Anyone who’s ever watched a crying drunk shove quarters into a jukebox knows there’s a strong connection between the songs we love and our mental state. Lisa Tucker takes this fact to its logical conclusion in her fine new novel The Song Reader. Her central character, Mary Beth Norris, actually sets up a practice in which she discerns what’s ailing people psychologically by having them tell her about the song lyrics that gnaw at their brains. Some of her clients are haunted by such familiar Music Row tunes as “Lucille” and “Please Come to Boston.” But before you rush out and buy the book, you should know that the “song reading” is a relatively small part of the story, which is told by Norris’ younger sister, Leeann. By the way, Leeann hates “country and western” songs.

Soap Box: New York City?
I am not a country music purist. If Yo Yo Ma wants to play “Louie Louie” on a samisen and sell it as “country music,” he will get no grief from me. After all, Garth Brooks and Shania Twain have paid more of my bills than Uncle Dave Macon ever did. Let record companies sell records, I say, and museums sweep up our history. That being the case, it is with puzzlement rather than rancor that I ask the Country Music Association, “What the hell are you doing? Why would you think of moving the awards show to New York –even for a year? In short, how will this sell more country records?”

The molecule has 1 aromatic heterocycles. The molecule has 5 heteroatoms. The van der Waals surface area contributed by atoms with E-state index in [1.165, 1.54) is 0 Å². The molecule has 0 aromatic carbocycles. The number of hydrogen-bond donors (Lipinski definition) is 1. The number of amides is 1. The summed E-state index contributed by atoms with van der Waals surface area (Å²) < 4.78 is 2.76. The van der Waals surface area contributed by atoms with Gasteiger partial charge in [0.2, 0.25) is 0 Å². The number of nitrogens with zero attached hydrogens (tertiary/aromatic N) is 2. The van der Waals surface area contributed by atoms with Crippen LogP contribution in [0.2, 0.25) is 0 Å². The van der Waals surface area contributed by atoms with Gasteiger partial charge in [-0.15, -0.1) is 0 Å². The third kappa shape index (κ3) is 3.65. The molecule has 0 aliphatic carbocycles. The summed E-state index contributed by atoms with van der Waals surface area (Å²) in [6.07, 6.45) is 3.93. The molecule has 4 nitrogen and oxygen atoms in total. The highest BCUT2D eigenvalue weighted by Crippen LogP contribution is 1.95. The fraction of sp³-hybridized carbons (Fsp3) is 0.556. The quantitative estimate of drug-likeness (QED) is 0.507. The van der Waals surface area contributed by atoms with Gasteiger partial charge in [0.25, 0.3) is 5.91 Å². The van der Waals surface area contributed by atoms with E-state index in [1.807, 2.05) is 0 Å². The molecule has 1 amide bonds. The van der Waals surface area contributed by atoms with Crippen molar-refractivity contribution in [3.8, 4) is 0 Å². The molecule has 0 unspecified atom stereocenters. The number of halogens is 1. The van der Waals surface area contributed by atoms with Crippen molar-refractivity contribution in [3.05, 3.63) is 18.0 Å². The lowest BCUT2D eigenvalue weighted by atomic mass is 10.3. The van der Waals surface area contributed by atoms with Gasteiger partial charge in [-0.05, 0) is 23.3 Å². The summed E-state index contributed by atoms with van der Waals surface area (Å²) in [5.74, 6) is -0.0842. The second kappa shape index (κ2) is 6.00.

In case you haven’t heard, the CMA has hinted that it will stage its 2005 awards show in New York. Practically speaking, this will mean a huge leap in production, transportation and lodging costs — plus enormous personal inconveniences for everyone involved. And to what end? It surely can’t be for ratings. The show will look the same and attract the same viewing audience, whether it’s broadcast from the Grand Ole Opry House or Madison Square Garden. It’s not a big enough event to set the national media twittering. So, is this just a ploy to make Nashville appreciate and subsidize you more, as it was when you suggested you might move Fan Fair out of the Nashville city limits? Tell us the truth, CMA. The real truth. You’re flirting with mutiny.

Cajolery. Calumny. Sycophancy. Bluster. Vituperation. Taunting. Eye-rolling. Bring ‘em on. I am large, I contain multitudes. Reach me at Hottalk@cmt.com.

Edward Morris is a veteran of country music journalism. He lives in Nashville, Tennessee, and is a frequent contributor to CMT.com.